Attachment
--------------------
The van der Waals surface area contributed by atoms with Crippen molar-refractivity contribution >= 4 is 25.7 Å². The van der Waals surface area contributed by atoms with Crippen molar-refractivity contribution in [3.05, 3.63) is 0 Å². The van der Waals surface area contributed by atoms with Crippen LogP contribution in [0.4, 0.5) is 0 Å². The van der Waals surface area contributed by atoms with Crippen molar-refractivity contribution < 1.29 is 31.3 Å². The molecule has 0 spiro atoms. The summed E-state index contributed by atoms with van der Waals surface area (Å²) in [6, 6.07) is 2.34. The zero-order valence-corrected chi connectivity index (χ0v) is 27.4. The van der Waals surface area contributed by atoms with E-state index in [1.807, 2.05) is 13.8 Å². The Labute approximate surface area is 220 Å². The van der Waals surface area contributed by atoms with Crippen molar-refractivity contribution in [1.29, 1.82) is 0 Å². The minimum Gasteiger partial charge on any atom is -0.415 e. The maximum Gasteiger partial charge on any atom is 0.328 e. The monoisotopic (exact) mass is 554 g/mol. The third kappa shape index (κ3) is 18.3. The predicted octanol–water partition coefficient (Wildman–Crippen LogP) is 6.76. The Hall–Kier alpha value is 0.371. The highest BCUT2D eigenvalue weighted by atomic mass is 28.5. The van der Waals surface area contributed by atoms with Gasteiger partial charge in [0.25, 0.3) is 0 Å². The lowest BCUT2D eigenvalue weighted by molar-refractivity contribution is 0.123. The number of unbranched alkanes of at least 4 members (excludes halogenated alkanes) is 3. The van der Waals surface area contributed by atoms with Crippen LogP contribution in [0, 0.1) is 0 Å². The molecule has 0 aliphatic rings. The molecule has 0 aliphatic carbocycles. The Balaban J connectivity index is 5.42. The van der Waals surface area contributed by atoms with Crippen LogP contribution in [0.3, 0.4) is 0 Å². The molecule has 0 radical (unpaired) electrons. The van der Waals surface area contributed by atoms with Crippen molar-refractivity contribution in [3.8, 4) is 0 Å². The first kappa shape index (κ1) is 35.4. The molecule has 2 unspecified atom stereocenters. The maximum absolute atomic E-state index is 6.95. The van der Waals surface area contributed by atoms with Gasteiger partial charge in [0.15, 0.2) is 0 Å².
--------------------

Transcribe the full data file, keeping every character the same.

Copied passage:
The van der Waals surface area contributed by atoms with Crippen molar-refractivity contribution >= 4 is 25.7 Å². The van der Waals surface area contributed by atoms with Crippen molar-refractivity contribution in [3.05, 3.63) is 0 Å². The van der Waals surface area contributed by atoms with Crippen LogP contribution in [0.4, 0.5) is 0 Å². The van der Waals surface area contributed by atoms with Crippen molar-refractivity contribution < 1.29 is 31.3 Å². The molecule has 0 spiro atoms. The summed E-state index contributed by atoms with van der Waals surface area (Å²) in [6, 6.07) is 2.34. The zero-order valence-corrected chi connectivity index (χ0v) is 27.4. The van der Waals surface area contributed by atoms with E-state index in [1.807, 2.05) is 13.8 Å². The Labute approximate surface area is 220 Å². The van der Waals surface area contributed by atoms with Crippen molar-refractivity contribution in [1.29, 1.82) is 0 Å². The minimum Gasteiger partial charge on any atom is -0.415 e. The maximum Gasteiger partial charge on any atom is 0.328 e. The monoisotopic (exact) mass is 554 g/mol. The third kappa shape index (κ3) is 18.3. The predicted octanol–water partition coefficient (Wildman–Crippen LogP) is 6.76. The Hall–Kier alpha value is 0.371. The highest BCUT2D eigenvalue weighted by atomic mass is 28.5. The van der Waals surface area contributed by atoms with Gasteiger partial charge in [0.25, 0.3) is 0 Å². The lowest BCUT2D eigenvalue weighted by molar-refractivity contribution is 0.123. The number of unbranched alkanes of at least 4 members (excludes halogenated alkanes) is 3. The van der Waals surface area contributed by atoms with Crippen LogP contribution in [0, 0.1) is 0 Å². The molecule has 0 aliphatic rings. The molecule has 0 aliphatic carbocycles. The Balaban J connectivity index is 5.42. The van der Waals surface area contributed by atoms with Crippen LogP contribution in [0.3, 0.4) is 0 Å². The molecule has 0 radical (unpaired) electrons. The van der Waals surface area contributed by atoms with Crippen molar-refractivity contribution in [3.8, 4) is 0 Å². The first kappa shape index (κ1) is 35.4. The molecule has 2 unspecified atom stereocenters. The maximum absolute atomic E-state index is 6.95. The van der Waals surface area contributed by atoms with Gasteiger partial charge in [0.15, 0.2) is 0 Å².